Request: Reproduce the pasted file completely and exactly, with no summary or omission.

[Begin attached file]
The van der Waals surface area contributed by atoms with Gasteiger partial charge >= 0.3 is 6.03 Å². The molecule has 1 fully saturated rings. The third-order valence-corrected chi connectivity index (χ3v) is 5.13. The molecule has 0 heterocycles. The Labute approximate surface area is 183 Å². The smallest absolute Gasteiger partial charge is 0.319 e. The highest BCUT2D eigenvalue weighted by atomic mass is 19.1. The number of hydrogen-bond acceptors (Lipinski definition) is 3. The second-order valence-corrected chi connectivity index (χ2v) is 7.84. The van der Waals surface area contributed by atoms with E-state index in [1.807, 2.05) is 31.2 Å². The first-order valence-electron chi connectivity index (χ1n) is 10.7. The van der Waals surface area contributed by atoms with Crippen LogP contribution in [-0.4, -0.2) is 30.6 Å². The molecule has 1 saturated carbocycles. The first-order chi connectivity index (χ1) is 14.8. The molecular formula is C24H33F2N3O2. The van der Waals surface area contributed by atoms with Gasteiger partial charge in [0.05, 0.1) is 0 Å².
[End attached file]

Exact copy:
The van der Waals surface area contributed by atoms with Gasteiger partial charge >= 0.3 is 6.03 Å². The molecule has 1 fully saturated rings. The third-order valence-corrected chi connectivity index (χ3v) is 5.13. The molecule has 0 heterocycles. The Labute approximate surface area is 183 Å². The smallest absolute Gasteiger partial charge is 0.319 e. The highest BCUT2D eigenvalue weighted by atomic mass is 19.1. The number of hydrogen-bond acceptors (Lipinski definition) is 3. The second-order valence-corrected chi connectivity index (χ2v) is 7.84. The van der Waals surface area contributed by atoms with E-state index in [1.807, 2.05) is 31.2 Å². The first-order valence-electron chi connectivity index (χ1n) is 10.7. The van der Waals surface area contributed by atoms with Crippen LogP contribution in [-0.4, -0.2) is 30.6 Å². The molecule has 1 saturated carbocycles. The first-order chi connectivity index (χ1) is 14.8. The molecular formula is C24H33F2N3O2. The van der Waals surface area contributed by atoms with Gasteiger partial charge in [0.05, 0.1) is 0 Å².